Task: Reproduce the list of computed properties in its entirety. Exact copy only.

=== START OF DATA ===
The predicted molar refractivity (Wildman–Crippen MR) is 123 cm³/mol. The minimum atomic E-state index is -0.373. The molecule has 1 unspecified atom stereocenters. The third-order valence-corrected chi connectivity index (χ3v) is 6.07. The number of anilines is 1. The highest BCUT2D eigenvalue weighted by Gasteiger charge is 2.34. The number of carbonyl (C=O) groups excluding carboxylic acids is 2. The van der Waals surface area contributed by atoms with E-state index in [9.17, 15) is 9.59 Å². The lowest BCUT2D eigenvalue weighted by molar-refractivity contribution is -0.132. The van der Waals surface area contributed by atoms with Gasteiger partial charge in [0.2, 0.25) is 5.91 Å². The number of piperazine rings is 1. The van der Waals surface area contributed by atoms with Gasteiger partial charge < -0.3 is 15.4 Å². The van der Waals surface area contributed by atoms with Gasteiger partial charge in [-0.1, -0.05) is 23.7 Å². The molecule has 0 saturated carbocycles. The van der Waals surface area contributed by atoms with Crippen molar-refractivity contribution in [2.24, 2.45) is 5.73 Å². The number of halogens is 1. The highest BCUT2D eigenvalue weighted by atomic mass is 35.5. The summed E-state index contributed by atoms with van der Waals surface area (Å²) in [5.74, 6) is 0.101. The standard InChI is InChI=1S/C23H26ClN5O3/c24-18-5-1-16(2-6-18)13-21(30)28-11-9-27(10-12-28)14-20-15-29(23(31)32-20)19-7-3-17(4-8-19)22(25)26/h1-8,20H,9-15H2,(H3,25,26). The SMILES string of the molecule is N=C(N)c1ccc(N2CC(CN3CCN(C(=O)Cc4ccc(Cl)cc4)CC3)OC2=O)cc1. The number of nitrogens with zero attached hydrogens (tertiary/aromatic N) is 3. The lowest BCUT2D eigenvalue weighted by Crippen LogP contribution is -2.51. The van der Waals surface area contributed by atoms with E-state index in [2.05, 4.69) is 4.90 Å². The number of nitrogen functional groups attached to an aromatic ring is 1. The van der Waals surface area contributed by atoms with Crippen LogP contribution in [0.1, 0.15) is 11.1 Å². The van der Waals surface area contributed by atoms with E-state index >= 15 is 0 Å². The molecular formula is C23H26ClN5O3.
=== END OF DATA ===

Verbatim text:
The predicted molar refractivity (Wildman–Crippen MR) is 123 cm³/mol. The minimum atomic E-state index is -0.373. The molecule has 1 unspecified atom stereocenters. The third-order valence-corrected chi connectivity index (χ3v) is 6.07. The number of anilines is 1. The highest BCUT2D eigenvalue weighted by Gasteiger charge is 2.34. The number of carbonyl (C=O) groups excluding carboxylic acids is 2. The van der Waals surface area contributed by atoms with E-state index in [9.17, 15) is 9.59 Å². The lowest BCUT2D eigenvalue weighted by molar-refractivity contribution is -0.132. The van der Waals surface area contributed by atoms with Gasteiger partial charge in [0.2, 0.25) is 5.91 Å². The number of piperazine rings is 1. The van der Waals surface area contributed by atoms with Gasteiger partial charge < -0.3 is 15.4 Å². The van der Waals surface area contributed by atoms with Gasteiger partial charge in [-0.1, -0.05) is 23.7 Å². The molecule has 0 saturated carbocycles. The van der Waals surface area contributed by atoms with Crippen molar-refractivity contribution in [2.24, 2.45) is 5.73 Å². The number of halogens is 1. The highest BCUT2D eigenvalue weighted by atomic mass is 35.5. The summed E-state index contributed by atoms with van der Waals surface area (Å²) in [5.74, 6) is 0.101. The standard InChI is InChI=1S/C23H26ClN5O3/c24-18-5-1-16(2-6-18)13-21(30)28-11-9-27(10-12-28)14-20-15-29(23(31)32-20)19-7-3-17(4-8-19)22(25)26/h1-8,20H,9-15H2,(H3,25,26). The SMILES string of the molecule is N=C(N)c1ccc(N2CC(CN3CCN(C(=O)Cc4ccc(Cl)cc4)CC3)OC2=O)cc1. The number of nitrogens with zero attached hydrogens (tertiary/aromatic N) is 3. The lowest BCUT2D eigenvalue weighted by Crippen LogP contribution is -2.51. The van der Waals surface area contributed by atoms with E-state index in [2.05, 4.69) is 4.90 Å². The number of nitrogen functional groups attached to an aromatic ring is 1. The van der Waals surface area contributed by atoms with Crippen LogP contribution in [0.1, 0.15) is 11.1 Å². The van der Waals surface area contributed by atoms with E-state index >= 15 is 0 Å². The molecular formula is C23H26ClN5O3.